These municipalities can be accessed via paved road, except for El Paraíso and Cabañas, and are crossed by the international roadway between Honduras and Guatemala. The Chorti community is equidistant to big cities like Guatemala City (San Salvador) and San Pedro Sula (Honduras). The area is considered the nation's most important tourism route given its proximity to Copán's Mayan Archaeological Park.

Methodological strategies

Prior to the intervention strategies, a situational diagnosis was conducted characterizing the zone from a systemic, contextual, retrospective, prospective, descriptive, and evaluative focuses consigned in the document Base line study of the Chortí community, the state of the institutions, local organizations, productive systems, local economy, woodlands, micro-basins, level of participation of civilian society, infrastructure deficit, technical and administrative dependencies of the town halls, etc.

Methodological strategy for the micro-basins component To define the territory, create maps, characterize, and update the municipality land use data base, each municipality inventoried its natural, cultural, and recreational resources: micro-basins, woodlands, archaeological areas, tourism zones, etc. This way, the local governments (town halls) would plan local development, considering socio-environmental and eco-systemic service variables: recreation, archaeological, research, water, biodiversity. Following the perspective by Bejarano (1998) reassessing the rural from an outsourced perspective is not limited to re-evaluating the agricultural, the productive, it should also reach the cultural and socio-political functions, the environmental services of the agro-systems and eco-systems of the territory.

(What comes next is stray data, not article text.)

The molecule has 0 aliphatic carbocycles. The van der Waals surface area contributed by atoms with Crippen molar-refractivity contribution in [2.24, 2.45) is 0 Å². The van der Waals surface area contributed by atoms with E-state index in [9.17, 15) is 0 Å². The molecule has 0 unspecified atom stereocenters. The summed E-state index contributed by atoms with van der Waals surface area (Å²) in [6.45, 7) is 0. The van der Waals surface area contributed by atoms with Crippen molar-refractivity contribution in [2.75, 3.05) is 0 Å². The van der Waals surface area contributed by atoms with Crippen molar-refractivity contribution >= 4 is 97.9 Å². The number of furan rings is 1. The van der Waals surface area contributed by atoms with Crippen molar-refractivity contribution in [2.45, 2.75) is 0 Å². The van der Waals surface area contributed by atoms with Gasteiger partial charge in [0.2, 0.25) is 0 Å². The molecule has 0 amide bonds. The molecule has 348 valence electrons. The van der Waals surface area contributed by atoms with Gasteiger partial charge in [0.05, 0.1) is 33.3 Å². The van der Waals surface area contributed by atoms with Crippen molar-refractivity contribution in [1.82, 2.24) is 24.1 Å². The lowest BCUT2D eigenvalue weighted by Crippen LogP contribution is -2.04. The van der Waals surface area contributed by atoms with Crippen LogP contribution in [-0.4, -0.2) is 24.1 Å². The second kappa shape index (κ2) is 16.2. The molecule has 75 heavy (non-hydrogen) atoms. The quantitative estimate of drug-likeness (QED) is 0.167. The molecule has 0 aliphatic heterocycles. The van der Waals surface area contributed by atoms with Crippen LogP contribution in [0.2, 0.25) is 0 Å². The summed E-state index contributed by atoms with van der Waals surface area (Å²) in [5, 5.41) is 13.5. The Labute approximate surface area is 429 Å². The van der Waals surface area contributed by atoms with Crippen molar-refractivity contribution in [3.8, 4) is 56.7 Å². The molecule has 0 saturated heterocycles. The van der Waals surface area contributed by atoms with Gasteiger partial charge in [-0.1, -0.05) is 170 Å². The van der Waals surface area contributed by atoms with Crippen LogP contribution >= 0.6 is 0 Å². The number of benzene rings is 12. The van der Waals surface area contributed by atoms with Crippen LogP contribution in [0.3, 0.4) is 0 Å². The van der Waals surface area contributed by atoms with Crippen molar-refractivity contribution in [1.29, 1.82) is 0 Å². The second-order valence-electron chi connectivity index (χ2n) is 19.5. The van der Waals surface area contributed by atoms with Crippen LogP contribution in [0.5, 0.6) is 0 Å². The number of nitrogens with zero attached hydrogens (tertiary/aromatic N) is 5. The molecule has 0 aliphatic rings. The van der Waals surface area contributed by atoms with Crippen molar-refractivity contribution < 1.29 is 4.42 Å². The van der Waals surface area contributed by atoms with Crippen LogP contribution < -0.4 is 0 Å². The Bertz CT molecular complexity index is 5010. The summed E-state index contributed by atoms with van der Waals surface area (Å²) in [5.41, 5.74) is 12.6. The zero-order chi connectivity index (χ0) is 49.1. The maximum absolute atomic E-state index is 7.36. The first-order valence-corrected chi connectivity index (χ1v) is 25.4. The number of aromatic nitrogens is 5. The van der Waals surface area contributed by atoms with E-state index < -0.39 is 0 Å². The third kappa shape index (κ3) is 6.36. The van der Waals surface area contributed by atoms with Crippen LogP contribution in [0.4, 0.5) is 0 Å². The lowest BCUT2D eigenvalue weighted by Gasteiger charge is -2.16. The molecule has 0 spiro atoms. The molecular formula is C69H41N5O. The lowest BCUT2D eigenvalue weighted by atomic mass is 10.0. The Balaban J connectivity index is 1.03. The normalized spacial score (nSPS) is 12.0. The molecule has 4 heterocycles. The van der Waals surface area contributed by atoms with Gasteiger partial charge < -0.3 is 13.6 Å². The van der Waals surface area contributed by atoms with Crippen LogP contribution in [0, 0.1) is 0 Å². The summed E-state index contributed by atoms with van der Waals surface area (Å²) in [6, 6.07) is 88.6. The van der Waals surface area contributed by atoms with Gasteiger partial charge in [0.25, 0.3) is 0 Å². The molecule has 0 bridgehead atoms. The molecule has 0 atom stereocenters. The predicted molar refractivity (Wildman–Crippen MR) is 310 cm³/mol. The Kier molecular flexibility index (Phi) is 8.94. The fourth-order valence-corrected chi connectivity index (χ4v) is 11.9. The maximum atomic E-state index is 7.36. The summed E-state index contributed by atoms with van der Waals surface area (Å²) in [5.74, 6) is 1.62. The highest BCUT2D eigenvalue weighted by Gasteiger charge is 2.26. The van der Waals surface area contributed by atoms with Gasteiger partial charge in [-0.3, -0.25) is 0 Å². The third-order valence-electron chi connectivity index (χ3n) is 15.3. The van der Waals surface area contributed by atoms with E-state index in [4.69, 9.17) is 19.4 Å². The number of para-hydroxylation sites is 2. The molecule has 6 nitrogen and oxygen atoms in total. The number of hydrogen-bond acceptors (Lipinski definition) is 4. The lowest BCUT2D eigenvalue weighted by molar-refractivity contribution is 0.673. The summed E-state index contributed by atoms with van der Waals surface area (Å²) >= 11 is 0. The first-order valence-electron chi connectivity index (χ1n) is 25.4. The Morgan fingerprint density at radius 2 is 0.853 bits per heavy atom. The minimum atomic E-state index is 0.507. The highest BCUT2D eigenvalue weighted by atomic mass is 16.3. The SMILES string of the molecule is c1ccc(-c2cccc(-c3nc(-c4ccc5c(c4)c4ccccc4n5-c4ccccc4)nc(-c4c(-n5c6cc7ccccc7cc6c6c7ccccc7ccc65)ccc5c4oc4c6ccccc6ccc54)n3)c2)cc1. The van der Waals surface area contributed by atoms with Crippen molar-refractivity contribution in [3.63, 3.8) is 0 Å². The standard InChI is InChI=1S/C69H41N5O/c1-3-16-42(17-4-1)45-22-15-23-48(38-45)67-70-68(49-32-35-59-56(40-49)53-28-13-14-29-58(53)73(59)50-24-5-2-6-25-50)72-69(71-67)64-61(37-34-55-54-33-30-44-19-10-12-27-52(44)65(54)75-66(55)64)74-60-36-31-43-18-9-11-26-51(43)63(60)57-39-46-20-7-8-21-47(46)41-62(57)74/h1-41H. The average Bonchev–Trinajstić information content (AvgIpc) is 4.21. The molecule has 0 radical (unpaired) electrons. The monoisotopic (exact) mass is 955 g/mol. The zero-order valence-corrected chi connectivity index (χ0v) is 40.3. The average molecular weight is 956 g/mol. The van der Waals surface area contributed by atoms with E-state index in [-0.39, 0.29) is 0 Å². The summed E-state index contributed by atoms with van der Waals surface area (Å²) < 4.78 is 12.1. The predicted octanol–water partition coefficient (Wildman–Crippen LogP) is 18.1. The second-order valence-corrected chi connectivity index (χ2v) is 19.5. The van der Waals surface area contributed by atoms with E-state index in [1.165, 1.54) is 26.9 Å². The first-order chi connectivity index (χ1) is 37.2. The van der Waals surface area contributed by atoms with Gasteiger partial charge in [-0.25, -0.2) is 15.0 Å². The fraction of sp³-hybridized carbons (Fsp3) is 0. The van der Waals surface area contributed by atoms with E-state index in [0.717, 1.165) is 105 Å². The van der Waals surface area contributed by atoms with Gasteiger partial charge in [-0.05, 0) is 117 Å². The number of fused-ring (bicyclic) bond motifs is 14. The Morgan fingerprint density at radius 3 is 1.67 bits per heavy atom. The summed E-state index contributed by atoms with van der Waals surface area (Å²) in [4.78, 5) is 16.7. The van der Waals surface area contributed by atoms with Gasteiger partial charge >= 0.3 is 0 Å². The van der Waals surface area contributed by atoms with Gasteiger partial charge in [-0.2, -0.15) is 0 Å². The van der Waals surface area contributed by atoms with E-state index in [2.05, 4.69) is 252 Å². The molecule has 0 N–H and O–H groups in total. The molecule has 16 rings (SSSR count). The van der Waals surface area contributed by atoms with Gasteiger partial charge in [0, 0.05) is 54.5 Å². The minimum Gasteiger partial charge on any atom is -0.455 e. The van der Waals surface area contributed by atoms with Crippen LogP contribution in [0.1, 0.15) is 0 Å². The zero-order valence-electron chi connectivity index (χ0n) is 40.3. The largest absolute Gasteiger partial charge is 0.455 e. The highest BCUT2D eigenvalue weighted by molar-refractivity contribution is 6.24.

The agreement committed Municipal Environmental

Units employees from the local governments with two NCP facilitators: an agronomy engineer (agrarian component) and a forestry engineer (micro-basin component), whom interacted in participative manner with local players by developing training sessions, theoretical and practical events for the peasant workers on priority themes of the agenda on comprehensive management of micro-basins (Induction to environmental management, elaboration of profiles of community projects for the protection of micro-basins, environmental legislation, protection and management of natural resources). Training sessions concluded with monitoring plans. Water administration committees (WAC) were organized and carried out from their production units what had been planned during the training sessions.

The action and methodological planning of the proposal was characterized by:

  1. Integration and participation of local organizations from the micro-basins (Farmers' Association, cooperatives, water administration committees) through agreeing on actions and planning commitments.
  2. Payment for environmental services. A financial mechanism was created to recover funds to support activities in the process of catchment, maintenance, and purification of the water network. With the added value destined to actions of environmental conservation of the micro-basin (reforestation, protection of recharge areas, etc.).
  3. Update skills of government participants and of the locality.